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Young Nudy's "Blue Cheese Salad" is a smooth, slimey addition to his steadfast sleeper hits.Julian Burgueno/Courtesy of the artist
I don't know how or when it happened, but it's really March, y'all. That means it's time to wipe the crust out of your eyes (with a tissue) and flip the switch from autopilot. The winter thaw is coming and Q2 is well on its way.
Don't fool yourself by confusing cozy with complacent. With angsty, urgent new tracks from Young Nudy, Kenny Mason and Diana Gordon dropping, there's no shortage of electrified one-lines to bulldoze past your procrastination and put that battery in your back. Lianne La Havas compels you take flight and if you're ever in doubt of Drake's magnetism, he'll be sure to casually remind you how he got to the top of the rap food chain.
As usual, enjoy this week's Heat Check playlist update via Spotify and Apple Music.
Kenny Mason, "Metal Wings"
After poppin' off in 2019 with the jovial story of accidental come-up "Hit," Kenny Mason's "Metal Wings" shows a jarring, new side to the bubbling talent.
G Herbo, "PTSD (feat. Juice WRLD, Chance The Rapper, Lil Uzi Vert)"
Whether it's internalized, inherited or subconsciously secondhand, the invisible river of grief and PTSD runs through most communities that birth rap.
G Herbo processes his own trauma and assembles some Chicago cohorts (Chance takes the second verse while the late Juice WRLD handles a numb and grungy chorus) along with Philly rager Lil Uzi Vert to get the message across from multiple points of view.
Four years after turning the game on its head with her debut tape, A Good Night in the Ghetto, Kamaiyah makes a triumphant return with her debut album, Got It Made. With perspective, battle scars and a renewed sense of self, "Pressure" is her moment of audible flag-plant.
"I'm back in this bitch and back with a vengeance / Ain't been this hard on s*** in a minute / Didn't come back to kick no s*** and be friendly / I came back to kill off all of y'all ingrates."
Lil Baby, "Emotionally Scarred"
In addition to annihilating virtually any beat he chooses to hop on and barring his contemporaries, Lil Baby spits from a place of real pain.
Young Nudy, "Blue Cheese Salad"
Young Nudy's tight-rope work ethic is inspiring. His latest mixtape, Anyways, bounces with Southern drawl and low-lid relaxation, but still houses nimble bars. "Blue Cheese Salad" is an oozy, addictive addition to his steadfast sleeper hits. And I don't even like dairy like that.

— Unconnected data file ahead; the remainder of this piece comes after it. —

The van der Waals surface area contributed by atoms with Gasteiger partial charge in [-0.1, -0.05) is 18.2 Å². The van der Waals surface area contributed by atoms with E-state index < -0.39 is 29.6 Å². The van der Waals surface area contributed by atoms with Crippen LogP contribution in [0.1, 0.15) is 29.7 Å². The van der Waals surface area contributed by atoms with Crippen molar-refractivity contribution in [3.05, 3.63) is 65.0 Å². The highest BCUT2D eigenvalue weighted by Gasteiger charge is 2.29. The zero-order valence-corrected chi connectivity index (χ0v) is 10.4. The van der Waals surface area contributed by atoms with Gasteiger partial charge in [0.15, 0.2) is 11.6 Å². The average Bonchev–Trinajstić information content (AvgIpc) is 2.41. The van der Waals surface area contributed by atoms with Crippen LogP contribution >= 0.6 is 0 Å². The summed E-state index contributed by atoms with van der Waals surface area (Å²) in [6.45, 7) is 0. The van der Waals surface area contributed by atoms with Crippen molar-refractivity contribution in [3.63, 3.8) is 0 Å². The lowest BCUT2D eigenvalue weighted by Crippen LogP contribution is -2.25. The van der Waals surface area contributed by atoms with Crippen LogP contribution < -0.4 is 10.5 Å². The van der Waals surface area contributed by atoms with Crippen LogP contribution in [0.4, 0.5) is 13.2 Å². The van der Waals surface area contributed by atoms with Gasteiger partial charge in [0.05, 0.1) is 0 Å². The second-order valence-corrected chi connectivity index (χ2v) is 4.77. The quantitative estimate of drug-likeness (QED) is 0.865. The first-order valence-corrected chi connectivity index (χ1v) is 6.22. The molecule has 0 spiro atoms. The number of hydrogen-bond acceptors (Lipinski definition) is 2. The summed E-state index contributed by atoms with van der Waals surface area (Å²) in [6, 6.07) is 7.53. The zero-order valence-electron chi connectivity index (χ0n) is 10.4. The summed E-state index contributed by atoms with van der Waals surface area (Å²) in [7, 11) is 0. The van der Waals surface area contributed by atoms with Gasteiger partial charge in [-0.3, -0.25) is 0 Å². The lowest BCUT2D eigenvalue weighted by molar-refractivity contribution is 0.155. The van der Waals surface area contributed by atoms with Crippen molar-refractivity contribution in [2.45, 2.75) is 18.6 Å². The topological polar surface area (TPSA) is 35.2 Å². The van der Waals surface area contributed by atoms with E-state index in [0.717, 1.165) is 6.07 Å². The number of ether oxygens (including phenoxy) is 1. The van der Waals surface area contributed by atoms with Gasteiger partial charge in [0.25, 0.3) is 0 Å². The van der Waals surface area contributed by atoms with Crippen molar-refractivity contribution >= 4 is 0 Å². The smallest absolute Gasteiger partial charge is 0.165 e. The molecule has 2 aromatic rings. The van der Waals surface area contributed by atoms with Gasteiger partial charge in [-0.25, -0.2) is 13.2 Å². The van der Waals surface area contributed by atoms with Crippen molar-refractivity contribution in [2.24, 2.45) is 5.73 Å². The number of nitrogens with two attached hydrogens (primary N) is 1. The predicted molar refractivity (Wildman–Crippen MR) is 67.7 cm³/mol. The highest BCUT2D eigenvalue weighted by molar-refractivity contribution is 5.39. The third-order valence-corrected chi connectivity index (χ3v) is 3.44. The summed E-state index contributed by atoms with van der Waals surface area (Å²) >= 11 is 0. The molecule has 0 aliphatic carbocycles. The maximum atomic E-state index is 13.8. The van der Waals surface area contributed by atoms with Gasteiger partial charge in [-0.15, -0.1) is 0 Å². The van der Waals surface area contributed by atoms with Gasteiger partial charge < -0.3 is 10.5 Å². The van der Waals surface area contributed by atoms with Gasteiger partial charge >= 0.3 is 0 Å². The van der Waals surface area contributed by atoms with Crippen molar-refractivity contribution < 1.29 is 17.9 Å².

"I'm a hot boy and my pockets full of salad / Mixed it with that rap money, turned that shit to blue cheese."
Diana Gordon, "Rollin"
Under sparse guitar strings and unifying chants, Diana Gordon's strident yearning on "Rollin" is a soundtrack to twilight woolgathering.
"You was tired now you jumping off the stage / She inspired when she throw that in ya face / You got work tomorrow damn you really brave / Feelin savage turn to Travis when we rage."
Bad Bunny, "La Difícil"
It really seems like Bad Bunny cha-chas past the pressure with feather-footed ease. His latest album, Yo Hago Lo Que Me Da La Gana, (translated to I Do What I Want) harbors millennial double entrendres in old-school reggaeton bravado.
"La Dificil" feels like a bubblegum dream until that bass line hits your blood stream 30 seconds in.
Lianne La Havas, "Bittersweet"
There's something about the tone of Lianne La Havas' voice that pulls you up into the hemisphere with tight strings of levity. "Bittersweet" ascends, then soars.
Drake, "When To Say When & Chicago Freestyle"
Just when you think Aubrey Graham can't get any more self-righteously petty...
Jumping on the iconic beat of Jay-Z's "Song Cry," and interpolating Eminem's "Superman," Drake dropped a cohesive couple of freestyles Saturday night, "When To Say When" and "Chicago Freestyle." The latter track also features a poignant few lines from Long Beach singer Giveon.
Released exclusively on Soundcloud and YouTube for now, this decision to keep his latest bars off major DSPs (Spotify, Apple Music, Tidal) is a play Drizzy often makes when he's ruminating on something bigger. Once again, the 6ix God proves his fleeting thoughts are stronger than most rappers' hard-thought dissertations.